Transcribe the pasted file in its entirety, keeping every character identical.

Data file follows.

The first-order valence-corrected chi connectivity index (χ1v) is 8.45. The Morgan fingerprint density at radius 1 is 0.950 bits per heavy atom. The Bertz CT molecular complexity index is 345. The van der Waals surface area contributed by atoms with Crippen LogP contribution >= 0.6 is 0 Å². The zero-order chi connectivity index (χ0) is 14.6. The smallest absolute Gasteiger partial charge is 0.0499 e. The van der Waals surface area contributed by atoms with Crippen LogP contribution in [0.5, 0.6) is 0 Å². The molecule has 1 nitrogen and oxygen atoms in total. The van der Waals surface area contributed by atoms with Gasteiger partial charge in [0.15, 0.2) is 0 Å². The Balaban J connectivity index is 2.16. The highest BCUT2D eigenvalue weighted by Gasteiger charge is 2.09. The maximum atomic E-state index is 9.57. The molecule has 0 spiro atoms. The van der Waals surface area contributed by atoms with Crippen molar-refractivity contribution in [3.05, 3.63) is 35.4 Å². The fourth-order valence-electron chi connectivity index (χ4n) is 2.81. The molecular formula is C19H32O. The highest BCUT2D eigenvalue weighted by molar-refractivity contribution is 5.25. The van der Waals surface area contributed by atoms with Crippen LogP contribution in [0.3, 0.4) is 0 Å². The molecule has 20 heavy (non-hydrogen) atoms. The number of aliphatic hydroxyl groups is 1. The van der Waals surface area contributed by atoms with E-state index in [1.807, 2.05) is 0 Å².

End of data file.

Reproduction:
The first-order valence-corrected chi connectivity index (χ1v) is 8.45. The Morgan fingerprint density at radius 1 is 0.950 bits per heavy atom. The Bertz CT molecular complexity index is 345. The van der Waals surface area contributed by atoms with Crippen LogP contribution >= 0.6 is 0 Å². The zero-order chi connectivity index (χ0) is 14.6. The smallest absolute Gasteiger partial charge is 0.0499 e. The van der Waals surface area contributed by atoms with Crippen LogP contribution in [0.5, 0.6) is 0 Å². The molecule has 1 nitrogen and oxygen atoms in total. The van der Waals surface area contributed by atoms with Gasteiger partial charge in [0.15, 0.2) is 0 Å². The Balaban J connectivity index is 2.16. The highest BCUT2D eigenvalue weighted by Gasteiger charge is 2.09. The maximum atomic E-state index is 9.57. The molecule has 0 spiro atoms. The van der Waals surface area contributed by atoms with Crippen molar-refractivity contribution in [3.05, 3.63) is 35.4 Å². The fourth-order valence-electron chi connectivity index (χ4n) is 2.81. The molecular formula is C19H32O. The highest BCUT2D eigenvalue weighted by molar-refractivity contribution is 5.25. The van der Waals surface area contributed by atoms with Crippen LogP contribution in [0.3, 0.4) is 0 Å². The molecule has 20 heavy (non-hydrogen) atoms. The number of aliphatic hydroxyl groups is 1. The van der Waals surface area contributed by atoms with E-state index in [1.807, 2.05) is 0 Å².